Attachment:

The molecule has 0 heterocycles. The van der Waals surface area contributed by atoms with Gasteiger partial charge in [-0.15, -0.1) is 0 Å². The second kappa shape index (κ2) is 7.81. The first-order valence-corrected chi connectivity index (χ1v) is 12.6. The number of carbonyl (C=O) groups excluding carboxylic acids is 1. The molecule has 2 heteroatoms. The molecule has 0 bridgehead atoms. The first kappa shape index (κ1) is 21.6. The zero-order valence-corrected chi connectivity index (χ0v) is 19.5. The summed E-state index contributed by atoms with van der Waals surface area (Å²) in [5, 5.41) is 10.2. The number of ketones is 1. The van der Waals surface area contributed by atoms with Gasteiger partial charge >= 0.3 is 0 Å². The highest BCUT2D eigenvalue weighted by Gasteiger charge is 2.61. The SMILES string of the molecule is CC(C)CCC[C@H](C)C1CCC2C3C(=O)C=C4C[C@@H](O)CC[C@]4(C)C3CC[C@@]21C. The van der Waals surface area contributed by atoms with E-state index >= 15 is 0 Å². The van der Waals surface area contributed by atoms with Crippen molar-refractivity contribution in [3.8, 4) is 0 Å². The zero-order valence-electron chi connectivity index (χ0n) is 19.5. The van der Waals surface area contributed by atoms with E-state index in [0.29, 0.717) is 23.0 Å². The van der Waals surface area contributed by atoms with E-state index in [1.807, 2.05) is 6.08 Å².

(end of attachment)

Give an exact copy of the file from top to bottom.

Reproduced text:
The molecule has 0 heterocycles. The van der Waals surface area contributed by atoms with Gasteiger partial charge in [-0.15, -0.1) is 0 Å². The second kappa shape index (κ2) is 7.81. The first-order valence-corrected chi connectivity index (χ1v) is 12.6. The number of carbonyl (C=O) groups excluding carboxylic acids is 1. The molecule has 2 heteroatoms. The molecule has 0 bridgehead atoms. The first kappa shape index (κ1) is 21.6. The zero-order valence-corrected chi connectivity index (χ0v) is 19.5. The summed E-state index contributed by atoms with van der Waals surface area (Å²) in [5, 5.41) is 10.2. The number of ketones is 1. The van der Waals surface area contributed by atoms with Gasteiger partial charge >= 0.3 is 0 Å². The highest BCUT2D eigenvalue weighted by Gasteiger charge is 2.61. The SMILES string of the molecule is CC(C)CCC[C@H](C)C1CCC2C3C(=O)C=C4C[C@@H](O)CC[C@]4(C)C3CC[C@@]21C. The van der Waals surface area contributed by atoms with E-state index >= 15 is 0 Å². The van der Waals surface area contributed by atoms with Crippen molar-refractivity contribution in [3.8, 4) is 0 Å². The zero-order valence-electron chi connectivity index (χ0n) is 19.5. The van der Waals surface area contributed by atoms with E-state index in [0.29, 0.717) is 23.0 Å². The van der Waals surface area contributed by atoms with E-state index in [1.807, 2.05) is 6.08 Å².